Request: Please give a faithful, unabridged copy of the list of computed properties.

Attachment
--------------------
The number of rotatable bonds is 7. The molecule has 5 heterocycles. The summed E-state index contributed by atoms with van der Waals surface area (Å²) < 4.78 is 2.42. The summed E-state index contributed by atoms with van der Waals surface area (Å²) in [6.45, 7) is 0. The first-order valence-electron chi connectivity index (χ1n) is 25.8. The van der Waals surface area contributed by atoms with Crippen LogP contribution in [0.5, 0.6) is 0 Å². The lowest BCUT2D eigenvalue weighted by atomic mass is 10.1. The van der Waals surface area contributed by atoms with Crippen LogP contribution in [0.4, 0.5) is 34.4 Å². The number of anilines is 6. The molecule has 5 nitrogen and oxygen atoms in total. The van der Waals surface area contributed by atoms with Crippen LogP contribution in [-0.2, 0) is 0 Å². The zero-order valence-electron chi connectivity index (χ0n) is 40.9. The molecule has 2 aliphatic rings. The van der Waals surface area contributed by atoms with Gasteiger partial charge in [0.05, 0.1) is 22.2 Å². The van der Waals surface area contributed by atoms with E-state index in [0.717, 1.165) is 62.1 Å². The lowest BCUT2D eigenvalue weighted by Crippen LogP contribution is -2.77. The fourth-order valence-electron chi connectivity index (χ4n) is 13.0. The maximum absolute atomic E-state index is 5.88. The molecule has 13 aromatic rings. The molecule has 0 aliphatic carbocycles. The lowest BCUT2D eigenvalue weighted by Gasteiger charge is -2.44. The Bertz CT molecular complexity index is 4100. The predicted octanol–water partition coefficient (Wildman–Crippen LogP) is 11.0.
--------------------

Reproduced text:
The number of rotatable bonds is 7. The molecule has 5 heterocycles. The summed E-state index contributed by atoms with van der Waals surface area (Å²) < 4.78 is 2.42. The summed E-state index contributed by atoms with van der Waals surface area (Å²) in [6.45, 7) is 0. The first-order valence-electron chi connectivity index (χ1n) is 25.8. The van der Waals surface area contributed by atoms with Crippen LogP contribution in [0.5, 0.6) is 0 Å². The lowest BCUT2D eigenvalue weighted by atomic mass is 10.1. The van der Waals surface area contributed by atoms with Crippen LogP contribution in [0.4, 0.5) is 34.4 Å². The number of anilines is 6. The molecule has 5 nitrogen and oxygen atoms in total. The van der Waals surface area contributed by atoms with Crippen LogP contribution in [-0.2, 0) is 0 Å². The zero-order valence-electron chi connectivity index (χ0n) is 40.9. The molecule has 2 aliphatic rings. The van der Waals surface area contributed by atoms with Gasteiger partial charge in [0.05, 0.1) is 22.2 Å². The van der Waals surface area contributed by atoms with E-state index in [0.717, 1.165) is 62.1 Å². The lowest BCUT2D eigenvalue weighted by Crippen LogP contribution is -2.77. The fourth-order valence-electron chi connectivity index (χ4n) is 13.0. The maximum absolute atomic E-state index is 5.88. The molecule has 13 aromatic rings. The molecule has 0 aliphatic carbocycles. The lowest BCUT2D eigenvalue weighted by Gasteiger charge is -2.44. The Bertz CT molecular complexity index is 4100. The predicted octanol–water partition coefficient (Wildman–Crippen LogP) is 11.0.